Browsing All posts tagged under »CSD«

3 reasons to explore road privatization

October 25, 2012

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Americans are bombarded with rhetoric about the country’s failing transportation infrastructure. We hear horror stories about crumbling bridges, eroded pavement on highways, and a lack of sidewalks connecting communities. Peel away the partisan talking points and there is a common thread among most lobbying efforts: Government will own and operate some or all of the […]

a failure to meet federal standards

August 27, 2012

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From the Federal Highway Administration… A livable community is one in which people have multiple, convenient transportation and housing options as well as destinations easily accessible to people traveling in and out of cars. They also give this quick history… Livability builds off existing resources, policies, and programs: Context Sensitive Solutions Scenario Planning Planning and […]

evolution of highway decision making

February 19, 2012

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From the FHWA archives: “Risking Success Through Flexible Design“. Over the past decade, through conferences, training, and new partnerships, FHWA and its partners have been working to bridge knowledge gaps and enable transportation planners and engineers to design with flexibility and employ context sensitive approaches with greater confidence and regularity. Understanding this evolving landscape of […]

redefine your street capacity

February 11, 2012

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“Street capacity” is usually defined as the amount of moving vehicles that can be pumped through in a given period of time. Here’s another definition for street capacity: the performance of a street; a measurement of a street’s ability to maximize economic development and livability consistent with its context. In other words, what is a […]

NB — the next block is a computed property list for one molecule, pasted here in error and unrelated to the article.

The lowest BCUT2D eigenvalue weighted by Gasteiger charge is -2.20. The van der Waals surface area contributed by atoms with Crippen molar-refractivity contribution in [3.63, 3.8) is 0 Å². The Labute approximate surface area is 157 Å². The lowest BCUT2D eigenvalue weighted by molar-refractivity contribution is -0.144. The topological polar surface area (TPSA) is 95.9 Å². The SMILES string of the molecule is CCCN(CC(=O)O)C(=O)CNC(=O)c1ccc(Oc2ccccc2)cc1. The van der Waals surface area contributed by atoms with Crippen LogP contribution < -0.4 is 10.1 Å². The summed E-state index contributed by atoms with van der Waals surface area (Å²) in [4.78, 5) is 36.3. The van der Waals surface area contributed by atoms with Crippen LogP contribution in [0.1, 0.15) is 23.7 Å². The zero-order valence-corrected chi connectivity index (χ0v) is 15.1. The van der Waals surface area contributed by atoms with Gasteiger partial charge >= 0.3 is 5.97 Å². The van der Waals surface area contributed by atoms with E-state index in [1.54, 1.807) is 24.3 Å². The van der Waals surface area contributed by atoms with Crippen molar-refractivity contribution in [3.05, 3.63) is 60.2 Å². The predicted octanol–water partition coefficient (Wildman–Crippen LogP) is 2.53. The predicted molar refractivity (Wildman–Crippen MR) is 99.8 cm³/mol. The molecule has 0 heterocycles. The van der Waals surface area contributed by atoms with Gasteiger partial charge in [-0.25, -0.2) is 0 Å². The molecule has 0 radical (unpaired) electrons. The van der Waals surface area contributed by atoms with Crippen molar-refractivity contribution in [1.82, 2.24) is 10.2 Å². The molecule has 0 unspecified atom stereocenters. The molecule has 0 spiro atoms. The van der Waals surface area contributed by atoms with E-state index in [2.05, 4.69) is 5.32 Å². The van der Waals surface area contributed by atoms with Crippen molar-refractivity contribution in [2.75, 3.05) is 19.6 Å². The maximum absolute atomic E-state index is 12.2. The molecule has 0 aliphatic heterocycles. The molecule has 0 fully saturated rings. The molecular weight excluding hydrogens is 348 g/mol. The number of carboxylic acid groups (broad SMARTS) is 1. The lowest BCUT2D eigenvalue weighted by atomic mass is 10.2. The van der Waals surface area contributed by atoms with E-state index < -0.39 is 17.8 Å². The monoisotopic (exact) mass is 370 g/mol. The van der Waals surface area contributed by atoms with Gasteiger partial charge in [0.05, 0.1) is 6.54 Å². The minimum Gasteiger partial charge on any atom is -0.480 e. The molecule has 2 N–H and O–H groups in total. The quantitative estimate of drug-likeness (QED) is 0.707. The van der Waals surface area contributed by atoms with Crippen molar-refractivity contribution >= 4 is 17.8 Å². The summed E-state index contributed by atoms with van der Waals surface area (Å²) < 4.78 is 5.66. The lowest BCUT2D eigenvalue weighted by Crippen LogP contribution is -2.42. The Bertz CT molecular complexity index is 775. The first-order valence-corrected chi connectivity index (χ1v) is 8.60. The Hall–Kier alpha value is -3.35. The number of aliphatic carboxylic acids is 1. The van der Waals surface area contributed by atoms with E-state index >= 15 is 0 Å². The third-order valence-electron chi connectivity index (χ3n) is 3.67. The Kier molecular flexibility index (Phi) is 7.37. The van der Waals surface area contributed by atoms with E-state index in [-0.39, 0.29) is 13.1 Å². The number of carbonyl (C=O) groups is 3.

deadly duo: traffic prediction + LOS metrics

February 7, 2012

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Gary Toth (@eltotho) crams loads of user-friendly education about transportation planning into this article from PPS. He kicks off with a description of the deadly duo: travel projection models and level of service performance metrics. And for the fellow geeks who can’t get enough of this stuff, here’s a bonus video: Toth interviewed by Streetsblog […]

wait…you mean we DON’T have to widen the road?

February 7, 2012

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The 2-lane road in the photo below is a U.S. Highway. According to the state DOT, it carried 16,000 vehicles per day in 2010. The communities along the corridor wanted a main street through their towns, not the high-speed/grade-separated arterial that was on the shelf. They happened to have well-connected advocates and won the battle […]

engineering language: “improvements”

October 23, 2011

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The process of transportation “improvement” projects is as follows:  Engineers verify that they have the latest editions of standards that were developed to favor vehicles at the expense of people; Engineers design roads that meet or exceed minimum thresholds in their standards, thereby “improving” the safety of motorists; Drivers are able to move faster and […]

engineers: the silent killers

October 23, 2011

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Consider this fact:  during the 10-year period from 2001 to 2010, over 400,000 people were killed in vehicle crashes in the United States.  That is an average of 110 deaths on our roads every day for 10 years.  It should go without saying that if something could be done by planners and engineers to save […]